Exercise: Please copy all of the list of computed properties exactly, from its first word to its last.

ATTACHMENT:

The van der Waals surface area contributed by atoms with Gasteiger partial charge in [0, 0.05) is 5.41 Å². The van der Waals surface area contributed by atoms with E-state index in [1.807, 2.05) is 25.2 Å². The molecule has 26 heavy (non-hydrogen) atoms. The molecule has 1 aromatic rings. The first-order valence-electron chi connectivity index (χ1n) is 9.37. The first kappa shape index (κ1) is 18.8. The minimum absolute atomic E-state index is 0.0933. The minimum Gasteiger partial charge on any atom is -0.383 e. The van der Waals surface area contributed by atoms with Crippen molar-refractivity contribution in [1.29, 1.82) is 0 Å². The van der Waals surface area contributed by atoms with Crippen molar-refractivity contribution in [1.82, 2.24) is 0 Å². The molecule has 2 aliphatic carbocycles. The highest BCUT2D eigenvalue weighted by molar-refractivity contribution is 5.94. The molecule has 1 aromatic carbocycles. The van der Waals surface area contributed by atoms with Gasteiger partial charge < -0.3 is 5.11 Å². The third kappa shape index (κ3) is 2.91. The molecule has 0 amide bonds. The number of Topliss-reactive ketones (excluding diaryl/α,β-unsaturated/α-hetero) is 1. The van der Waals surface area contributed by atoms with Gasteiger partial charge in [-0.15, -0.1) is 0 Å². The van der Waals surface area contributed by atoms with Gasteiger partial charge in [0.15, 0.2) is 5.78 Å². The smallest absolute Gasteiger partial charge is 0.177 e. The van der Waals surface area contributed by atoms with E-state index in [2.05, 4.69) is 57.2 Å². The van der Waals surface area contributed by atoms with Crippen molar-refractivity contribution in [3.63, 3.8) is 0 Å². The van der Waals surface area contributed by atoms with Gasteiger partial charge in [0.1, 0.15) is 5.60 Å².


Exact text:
The van der Waals surface area contributed by atoms with Gasteiger partial charge in [0, 0.05) is 5.41 Å². The van der Waals surface area contributed by atoms with E-state index in [1.807, 2.05) is 25.2 Å². The molecule has 26 heavy (non-hydrogen) atoms. The molecule has 1 aromatic rings. The first-order valence-electron chi connectivity index (χ1n) is 9.37. The first kappa shape index (κ1) is 18.8. The minimum absolute atomic E-state index is 0.0933. The minimum Gasteiger partial charge on any atom is -0.383 e. The van der Waals surface area contributed by atoms with Crippen molar-refractivity contribution in [1.29, 1.82) is 0 Å². The van der Waals surface area contributed by atoms with Crippen molar-refractivity contribution in [1.82, 2.24) is 0 Å². The molecule has 2 aliphatic carbocycles. The highest BCUT2D eigenvalue weighted by molar-refractivity contribution is 5.94. The molecule has 1 aromatic carbocycles. The van der Waals surface area contributed by atoms with Gasteiger partial charge < -0.3 is 5.11 Å². The third kappa shape index (κ3) is 2.91. The molecule has 0 amide bonds. The number of Topliss-reactive ketones (excluding diaryl/α,β-unsaturated/α-hetero) is 1. The van der Waals surface area contributed by atoms with Gasteiger partial charge in [-0.15, -0.1) is 0 Å². The van der Waals surface area contributed by atoms with Gasteiger partial charge in [0.15, 0.2) is 5.78 Å². The smallest absolute Gasteiger partial charge is 0.177 e. The van der Waals surface area contributed by atoms with E-state index in [2.05, 4.69) is 57.2 Å². The van der Waals surface area contributed by atoms with Crippen molar-refractivity contribution in [3.63, 3.8) is 0 Å². The van der Waals surface area contributed by atoms with Gasteiger partial charge in [0.1, 0.15) is 5.60 Å².